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Meet Kimberly Magana of La Colocha in San Fernando Valley

Today we’d like to introduce you to Kimberly Magana.

Kimberly, let’s start with your story. We’d love to hear how you got started and how the journey has been so far.
La Colocha was born from some of the darkest times in my life. In fact, La Colocha was born before I even knew that she was coming. I grew up in a single parent household. My mother was battling her own traumas, depression, financial instability, and needing to provide for two kids on her own. Overtime, we dealt with so much growing up. Into my adulthood, I battled with anxiety, self-harm, eating disorders, and depression. My art saved me and continues to save me. I was always searching for a place to belong, to be accepted, and to be heard. As a gordita Salvadoran American it was difficult to find such a place of belonging and acceptance. So I created La Colocha. In this platform, I speak and tell stories of my past, traumas, heartbreaks, self-love, body positivity, and mental health advocacy. Through La Colocha, I hope to empower other Salvadoran womxn to speak their truths and feel accepted for who they are.

Great, so let’s dig a little deeper into the story – has it been an easy path overall and if not, what were the challenges you’ve had to overcome?
It has not been a smooth road for La Colocha. I think that is true for any artist. Some of the struggles that I’ve had has been how to effectively financially run La Colocha. I have plenty of ideas on how to expand La Colocha and how to get my art to other people around the state, but money has been a huge setback. It takes a lot of financial investment and a lot time to maintain a platform. I have been successful with DIY tips for some of my art, but it is difficult to manage a platform and work full time. Capitalism is not friendly to people of color artists. In reality, we need to make sure we have money for rent and bills, which leads us with very little to support what truly makes us happy, our art. So I am still learning how to do the business/management part of this platform.

La Colocha – what should we know? What do you do best? What sets you apart from others?
I create poems, paintings, drawings, and zines that range from a variety of topics such as; managing anxiety, mental health, self-care tips, self-love, body positivity, experience as a Salvadoran American, and passing down stories told by my family about El Salvador. I mostly sell my zines, which I am very proud of. I have tabled at several events such as LA Zine Fest, Long Beach Zine Fest, Mujeres Market, and San Fernando Zine Fest. I have also lead a panel at LA Zine Fest where we spoke about mental health and womxn of color. It was a beautiful panel where every panelist was able to be vulnerable in front of a crowd of strangers. Being honest about their experience, or lack of, with therapy/nontraditional therapy.

Every time I see someone pick up my zines, their faces light up, and they say they’d like to support, it makes me feel like I am doing what I am supposed to be doing. Passing down knowledge and showing people that we shouldn’t be afraid to speak on our mental health needs or that our stretch marked soft bellies are not to be ashamed of. We are human beings who are allowed to change. We are allowed to make mistakes. We are allowed to reinvent ourselves. We are allowed to grow at our own pace. My art is proof of that. My growth is slow but steady. Everyday I am learning something new. My art reflects who I am and that is something I will always be proud of.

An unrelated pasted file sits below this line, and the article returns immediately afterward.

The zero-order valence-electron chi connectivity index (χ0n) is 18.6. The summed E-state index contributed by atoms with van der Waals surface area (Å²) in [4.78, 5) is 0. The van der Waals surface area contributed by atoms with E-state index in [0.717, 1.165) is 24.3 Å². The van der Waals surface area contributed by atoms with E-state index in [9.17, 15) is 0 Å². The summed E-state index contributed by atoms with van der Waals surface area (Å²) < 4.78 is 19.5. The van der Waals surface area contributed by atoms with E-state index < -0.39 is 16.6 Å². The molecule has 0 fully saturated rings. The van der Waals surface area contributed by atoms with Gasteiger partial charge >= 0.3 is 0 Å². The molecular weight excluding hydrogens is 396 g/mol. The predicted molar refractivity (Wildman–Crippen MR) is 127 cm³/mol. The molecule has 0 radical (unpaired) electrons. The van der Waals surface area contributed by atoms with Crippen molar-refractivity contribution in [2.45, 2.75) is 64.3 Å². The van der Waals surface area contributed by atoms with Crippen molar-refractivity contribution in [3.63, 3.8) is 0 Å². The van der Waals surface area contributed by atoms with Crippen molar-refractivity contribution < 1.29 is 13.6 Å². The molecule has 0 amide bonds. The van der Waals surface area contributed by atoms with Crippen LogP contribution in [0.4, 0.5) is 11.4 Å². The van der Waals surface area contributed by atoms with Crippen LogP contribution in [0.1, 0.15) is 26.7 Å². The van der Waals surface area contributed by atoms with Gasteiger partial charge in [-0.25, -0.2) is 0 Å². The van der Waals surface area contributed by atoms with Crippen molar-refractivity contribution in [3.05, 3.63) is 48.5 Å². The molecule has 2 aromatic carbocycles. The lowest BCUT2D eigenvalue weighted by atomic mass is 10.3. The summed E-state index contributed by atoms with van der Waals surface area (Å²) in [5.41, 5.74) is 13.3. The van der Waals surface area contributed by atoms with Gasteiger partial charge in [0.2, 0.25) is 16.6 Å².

What moment in your career do you look back most fondly on?
This is a difficult question to answer. I have many proud moments. I think I’d like to share two top proud moments because, although they are pretty different, they are equally important. Number one, recently I was invited to perform some of my poems at Las Girls In Action poetry event (Dejalo Que Crezca) which was an event to help raise money for Central American womxn who are pursuing education. It was my first time every performing my poems. Once I got on stage though, it felt familiar. As if I have done this before. What I didn’t realize at the time was that I was doing the exact same thing my aunts, my mother, my grandmother, and all the womxn in my family have done for generations, storytelling. All of the womxn in my family are storytellers. I have been privileged enough to sit in front of the most interesting womxn.

All of them sharing what made them. The bloodshed and the beauty of their lives. I was doing the same on the mic. A few people came up to me after the event and told me that they really felt connected to my poetry. Some even cried because it was a mutual feeling of pain and joy we were having and that is something I will never forget. Number two, through my art I have implemented it at my current job at a middle school. I hold a class that meets once a week with a group of young girls and I teach them about self-care, self-love, body positivity, and a whole bunch of other wonderful things through arts. You know, I say that I teach them, which is true, but honestly every week they impress me on how much they practice vulnerability and hold safe space for each other. Their resilience is truly amazing. All I am doing is just providing them with a tool to help a little.

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Image Credit:
Johanna Romero

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